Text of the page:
Jewish World Review May 20, 2003 / 18 Iyar, 5763
Peter A. Brown
Lawyers' party hits a new low
http://www.jewishworldreview.com | Perhaps they are just isolated incidents. But if the aren't, Democrats ought seriously to consider the long-term damage they may be doing to our political system with their ends-justify-the-means mentality.
I'm talking about Democrats in the U.S. Senate using a parliamentary device to block confirmation of federal judges who have the number of votes needed for confirmation, and the laughable - if it weren't so serious - decision by Texas House members to flee the state to stop the legislature from doing its business.
In both cases, Democrats are making a mockery of majority rule. Say what you want about Republicans giving Bill Clinton's nominees a hard time, but the GOP held the congressional majority then.
Throw in the Democrats' threat earlier this year that unless they were given equal committee membership and staffing - virtually unheard of for a minority party - they would shut down U.S. Senate business. And what about the case of Robert Torricelli, a scandal-tainted U.S. senator from New Jersey? Last fall he was forced off the ballot by his party on the correct assumption that a Democratic court would ignore filing deadlines and let the party substitute a candidate more electable than Torricelli.
You have to wonder if there's more legal sleight of hand and disdain for democracy to come from a party that has sold its soul to trial lawyers. When "Larry and Laurie Lawyer" replace "Joe and Jill Sixpack" as the Democrats' driving force, chicanery is no surprise.
Obviously, unrelenting partisanship has increased on both sides of the aisle in recent years. But the Democrats' actions take it to a whole new level and threaten our government's ability to function.
For those screaming "What about the 2000 election?", remember that it was Al Gore's campaign that began the court fight. And Democrats insisted on a recount only in Florida's four largest Democratic counties, not statewide. If they had wanted the truth, not just victory, they would have sought a statewide recount.
The Supreme Court, a narrow majority of whose members were appointed by Republican presidents, merely reversed the decision of the Florida Supreme Court, six of whose seven members were Democratic appointees.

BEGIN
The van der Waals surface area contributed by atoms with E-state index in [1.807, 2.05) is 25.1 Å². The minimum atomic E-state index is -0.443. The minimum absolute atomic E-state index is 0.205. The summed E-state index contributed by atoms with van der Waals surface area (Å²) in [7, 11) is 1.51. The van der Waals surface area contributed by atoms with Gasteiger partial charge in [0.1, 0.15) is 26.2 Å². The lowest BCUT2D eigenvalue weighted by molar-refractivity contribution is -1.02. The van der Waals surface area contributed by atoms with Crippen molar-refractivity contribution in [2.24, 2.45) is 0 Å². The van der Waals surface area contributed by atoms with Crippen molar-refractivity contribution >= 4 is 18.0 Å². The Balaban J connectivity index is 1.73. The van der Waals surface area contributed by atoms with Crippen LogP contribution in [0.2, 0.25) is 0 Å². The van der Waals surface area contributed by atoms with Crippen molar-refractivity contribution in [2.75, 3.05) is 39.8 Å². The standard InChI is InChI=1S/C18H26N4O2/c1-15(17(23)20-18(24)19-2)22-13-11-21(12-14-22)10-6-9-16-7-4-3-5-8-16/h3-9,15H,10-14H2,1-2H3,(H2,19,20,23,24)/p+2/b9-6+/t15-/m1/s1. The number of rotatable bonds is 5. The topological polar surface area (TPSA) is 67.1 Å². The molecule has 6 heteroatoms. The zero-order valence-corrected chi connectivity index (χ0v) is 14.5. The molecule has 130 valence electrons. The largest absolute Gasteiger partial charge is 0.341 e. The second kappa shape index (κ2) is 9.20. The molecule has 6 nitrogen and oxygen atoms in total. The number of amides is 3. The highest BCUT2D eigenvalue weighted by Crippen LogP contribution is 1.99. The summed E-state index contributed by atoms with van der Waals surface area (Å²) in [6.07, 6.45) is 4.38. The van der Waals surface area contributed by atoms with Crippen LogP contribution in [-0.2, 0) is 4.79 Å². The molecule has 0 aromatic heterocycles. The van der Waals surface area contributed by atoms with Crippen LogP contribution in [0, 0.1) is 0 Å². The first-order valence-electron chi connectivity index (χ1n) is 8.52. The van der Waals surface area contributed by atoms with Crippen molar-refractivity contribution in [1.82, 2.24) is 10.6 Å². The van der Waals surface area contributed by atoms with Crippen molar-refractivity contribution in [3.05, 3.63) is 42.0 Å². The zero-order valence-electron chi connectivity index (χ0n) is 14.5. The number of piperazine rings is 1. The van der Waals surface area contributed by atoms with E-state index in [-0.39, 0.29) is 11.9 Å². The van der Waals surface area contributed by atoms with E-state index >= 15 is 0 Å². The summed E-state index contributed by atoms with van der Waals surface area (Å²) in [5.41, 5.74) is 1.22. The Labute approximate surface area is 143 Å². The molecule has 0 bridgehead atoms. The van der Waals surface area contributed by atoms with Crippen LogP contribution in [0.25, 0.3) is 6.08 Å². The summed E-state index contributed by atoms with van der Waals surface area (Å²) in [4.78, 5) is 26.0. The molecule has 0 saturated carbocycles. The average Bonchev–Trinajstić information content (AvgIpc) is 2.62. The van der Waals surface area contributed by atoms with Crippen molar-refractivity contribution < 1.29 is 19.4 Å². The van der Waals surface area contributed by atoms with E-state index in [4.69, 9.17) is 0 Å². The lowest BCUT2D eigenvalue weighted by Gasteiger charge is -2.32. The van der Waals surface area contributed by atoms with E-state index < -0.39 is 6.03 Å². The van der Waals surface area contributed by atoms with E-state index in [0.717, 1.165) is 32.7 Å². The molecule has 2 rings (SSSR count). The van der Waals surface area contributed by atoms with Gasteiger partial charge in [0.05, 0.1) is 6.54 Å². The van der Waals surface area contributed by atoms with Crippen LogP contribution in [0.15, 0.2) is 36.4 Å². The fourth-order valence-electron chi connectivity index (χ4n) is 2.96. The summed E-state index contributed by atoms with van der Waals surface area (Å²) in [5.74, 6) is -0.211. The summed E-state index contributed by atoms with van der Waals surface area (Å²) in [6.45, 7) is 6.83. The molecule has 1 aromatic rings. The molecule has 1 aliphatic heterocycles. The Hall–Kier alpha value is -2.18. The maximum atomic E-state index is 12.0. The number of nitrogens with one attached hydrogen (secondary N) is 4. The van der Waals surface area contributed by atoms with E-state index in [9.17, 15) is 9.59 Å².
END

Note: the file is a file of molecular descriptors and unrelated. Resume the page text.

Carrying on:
Senate Democrats are holding up the confirmations of Miguel Estrada and Patricia Owen to the U.S. Court of Appeals. They can't defeat the nominees, but they have the 41 senators needed to make sure no vote is taken.
Democratic senators acknowledge that their tactics - and the likelihood they will filibuster more of Bush's nominees, perhaps even his eventual Supreme Court choice - are not about qualifications. Both judges-in-waiting have the stamp of approval of the American Bar Association, not exactly a GOP-friendly body.
This is all about politics. Democrats are candid that they don't like the ideology of the Bush nominees. But so what. When the American people elected George Bush, they didn't mean for Teddy Kennedy to decide who sits on the federal bench.
In Texas, where Republicans control both the legislature and governorship for the first time in 130 years, Democrats ruled with an iron fist for a century. During their reign, they treated Republicans like dirt. Until 20 years ago, Republicans could caucus in a phone booth.
But with Texas Republicans trying to implement their policies - as presumably voters who elected them desire - virtually all House Democrats skipped the state to deny the quorum necessary to do business. They holed up in an Oklahoma hotel, beyond the jurisdiction of state troopers empowered to arrest them and return them to the capitol.
Since the deadline for the Texas House to pass legislation was Thursday, their plan was to thwart the House's ability to function. Of course, Republican Gov. Rick Perry has promised to call special sessions to do the business not dealt with.
The Democratic tactics reek of the "win-at-all-costs" trial-lawyer mentality. Not only are they the largest source of Democratic campaign contributions, but whether it's governors or state or federal lawmakers, you see lawyers much more dominating party ranks than among Republicans. Four of the last five Democratic presidential candidates were lawyers, but just one of the five Republican candidates was.
Sen. Charles Schumer, D-N.Y., a filibuster leader, claims "history will look kindly on us." You have to wonder whether he actually believes that horse manure.
05/13/03: Bush mimics Nixon, Reagan by going against the political grain